As anyone who has watched ITVs ‘Homefires’ (I will leave you to form your own opinion on the merits of the drama!)will have realised, the Women’s Institute had a vital part to play on the home Front in World War II. They were to organise the knitting of socks for service men, bottling of fruit and supporting the evacuation of children amongst many other tasks. The W.I. had been set up in the UK during World War One and was based on a similar, earlier organisation in Canada. By 1939 the WI had 328,000 members and was a predominantly rural organisation, with meetings taking place in village halls across the country:Members of the Women’s Institute often wore this enamelled badge throughout the period to identify themselves:The design of the badge itself was an adaptation of a Canadian WI badge designed by Laura Rose, who came up with the motto ‘For Home and Country’ in 1901. The Canadian badge had two maple leaves:When its British equivalent adopted the design, it modified it by changing one of these leaves to a rose to represent the UK better. The rear of the badge has a pin fastener to allow it to be pinned to the owner’s clothes:As women did not always wear jackets with button hole lapels, the standard button hole fastener of the period common to men’s badges was unsuitable. Hilary Clarke has given us this description of the breadth of work carried out by Longstone W.I.:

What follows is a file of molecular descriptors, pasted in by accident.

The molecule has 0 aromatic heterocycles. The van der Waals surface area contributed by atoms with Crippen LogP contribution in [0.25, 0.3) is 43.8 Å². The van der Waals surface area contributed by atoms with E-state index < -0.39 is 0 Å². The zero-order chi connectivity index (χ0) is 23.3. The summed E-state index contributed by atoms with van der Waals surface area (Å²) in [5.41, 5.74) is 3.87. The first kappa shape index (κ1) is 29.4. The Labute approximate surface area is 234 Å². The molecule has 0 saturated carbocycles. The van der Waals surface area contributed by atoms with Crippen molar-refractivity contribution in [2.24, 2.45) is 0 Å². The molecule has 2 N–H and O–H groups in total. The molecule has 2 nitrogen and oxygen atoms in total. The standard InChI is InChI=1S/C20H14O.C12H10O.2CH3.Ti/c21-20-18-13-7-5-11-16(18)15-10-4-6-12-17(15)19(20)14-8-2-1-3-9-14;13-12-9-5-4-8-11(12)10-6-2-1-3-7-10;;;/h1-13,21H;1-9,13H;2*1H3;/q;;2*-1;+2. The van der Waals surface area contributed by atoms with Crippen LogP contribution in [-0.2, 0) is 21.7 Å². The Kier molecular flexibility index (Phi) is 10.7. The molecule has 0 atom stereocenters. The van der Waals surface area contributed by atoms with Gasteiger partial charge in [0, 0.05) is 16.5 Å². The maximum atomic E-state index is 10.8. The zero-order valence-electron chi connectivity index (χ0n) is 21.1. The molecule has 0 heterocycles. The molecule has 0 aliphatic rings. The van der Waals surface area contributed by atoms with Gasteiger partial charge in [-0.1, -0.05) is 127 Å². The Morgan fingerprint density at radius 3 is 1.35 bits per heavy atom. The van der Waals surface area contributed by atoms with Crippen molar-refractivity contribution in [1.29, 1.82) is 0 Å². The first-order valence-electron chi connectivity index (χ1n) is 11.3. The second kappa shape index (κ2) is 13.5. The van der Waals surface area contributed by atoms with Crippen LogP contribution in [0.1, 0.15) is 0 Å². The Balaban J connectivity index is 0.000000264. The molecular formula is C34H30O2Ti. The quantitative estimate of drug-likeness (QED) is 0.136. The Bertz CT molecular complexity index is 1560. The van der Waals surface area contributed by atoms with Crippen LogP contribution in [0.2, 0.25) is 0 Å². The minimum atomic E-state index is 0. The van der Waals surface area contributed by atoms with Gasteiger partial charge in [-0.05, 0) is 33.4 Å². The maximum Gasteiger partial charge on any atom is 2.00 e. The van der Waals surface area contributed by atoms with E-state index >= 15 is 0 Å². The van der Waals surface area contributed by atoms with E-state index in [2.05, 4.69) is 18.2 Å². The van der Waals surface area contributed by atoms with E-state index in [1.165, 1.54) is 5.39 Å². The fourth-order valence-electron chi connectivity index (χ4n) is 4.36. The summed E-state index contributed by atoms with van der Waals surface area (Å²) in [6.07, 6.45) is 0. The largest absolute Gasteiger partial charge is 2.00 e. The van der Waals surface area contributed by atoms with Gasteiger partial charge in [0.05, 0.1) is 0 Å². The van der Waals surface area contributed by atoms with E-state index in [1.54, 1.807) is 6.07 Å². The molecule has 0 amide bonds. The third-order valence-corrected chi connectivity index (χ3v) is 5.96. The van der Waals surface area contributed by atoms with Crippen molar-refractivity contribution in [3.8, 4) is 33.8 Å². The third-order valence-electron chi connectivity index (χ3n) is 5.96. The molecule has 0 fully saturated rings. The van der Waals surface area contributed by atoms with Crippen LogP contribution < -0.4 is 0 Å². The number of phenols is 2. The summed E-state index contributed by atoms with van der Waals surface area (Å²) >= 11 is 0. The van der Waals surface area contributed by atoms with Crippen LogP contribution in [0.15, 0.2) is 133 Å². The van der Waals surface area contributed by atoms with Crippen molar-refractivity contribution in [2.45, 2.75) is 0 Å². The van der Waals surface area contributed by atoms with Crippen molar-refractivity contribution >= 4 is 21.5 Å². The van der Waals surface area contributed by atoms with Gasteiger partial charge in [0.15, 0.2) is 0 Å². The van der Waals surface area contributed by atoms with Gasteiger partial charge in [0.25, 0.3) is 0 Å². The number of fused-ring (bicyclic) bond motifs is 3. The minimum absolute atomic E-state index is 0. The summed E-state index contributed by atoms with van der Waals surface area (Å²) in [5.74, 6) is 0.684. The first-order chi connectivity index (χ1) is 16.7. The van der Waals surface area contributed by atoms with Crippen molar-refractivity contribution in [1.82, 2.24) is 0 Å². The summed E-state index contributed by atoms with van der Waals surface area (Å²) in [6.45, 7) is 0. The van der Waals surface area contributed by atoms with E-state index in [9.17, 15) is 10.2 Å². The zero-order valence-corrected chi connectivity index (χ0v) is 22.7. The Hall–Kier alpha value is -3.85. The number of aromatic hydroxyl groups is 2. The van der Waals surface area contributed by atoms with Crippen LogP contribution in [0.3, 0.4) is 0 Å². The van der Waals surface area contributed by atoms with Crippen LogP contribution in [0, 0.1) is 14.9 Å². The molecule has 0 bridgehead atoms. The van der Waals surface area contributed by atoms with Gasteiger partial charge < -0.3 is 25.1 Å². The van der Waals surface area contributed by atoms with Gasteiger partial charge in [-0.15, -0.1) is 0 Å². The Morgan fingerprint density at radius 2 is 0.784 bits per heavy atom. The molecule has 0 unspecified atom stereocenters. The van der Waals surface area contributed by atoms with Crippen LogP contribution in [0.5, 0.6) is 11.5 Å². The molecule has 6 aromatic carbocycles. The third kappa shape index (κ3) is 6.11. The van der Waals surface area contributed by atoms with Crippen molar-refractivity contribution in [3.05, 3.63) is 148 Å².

The war proved how resourceful members of the W.I. could be. By October 1939, they had acquired an allotment and organised meetings to advise on the importance of homegrown vegetables. A jumble sale was held to raise money for blackout curtains for the school. Members helped with the collection of waste paper scrap iron and aluminium, and knitting groups were formed to knit socks, balaclavas and mittens for the troops. The W.I. helped with the evacuees and organised a joint Christmas party for them and the village children.
As the war progressed and food became scarce, a canning system was organised in the grounds of Longstone Hall. Members brought along surplus plums, damsons and apples to be canned.
The W.I. monthly meetings took on a practical nature with demonstrations of wartime cookery, hay-box cooking, the re-footing of lisle stockings and dress renovation. Ministry of Information films were shown including ‘The Danger Of Invasion’ and ‘The necessity Of Saving For the War Effort’.
W.I. members diligently gave of their best to help the war effort by any means at their disposal.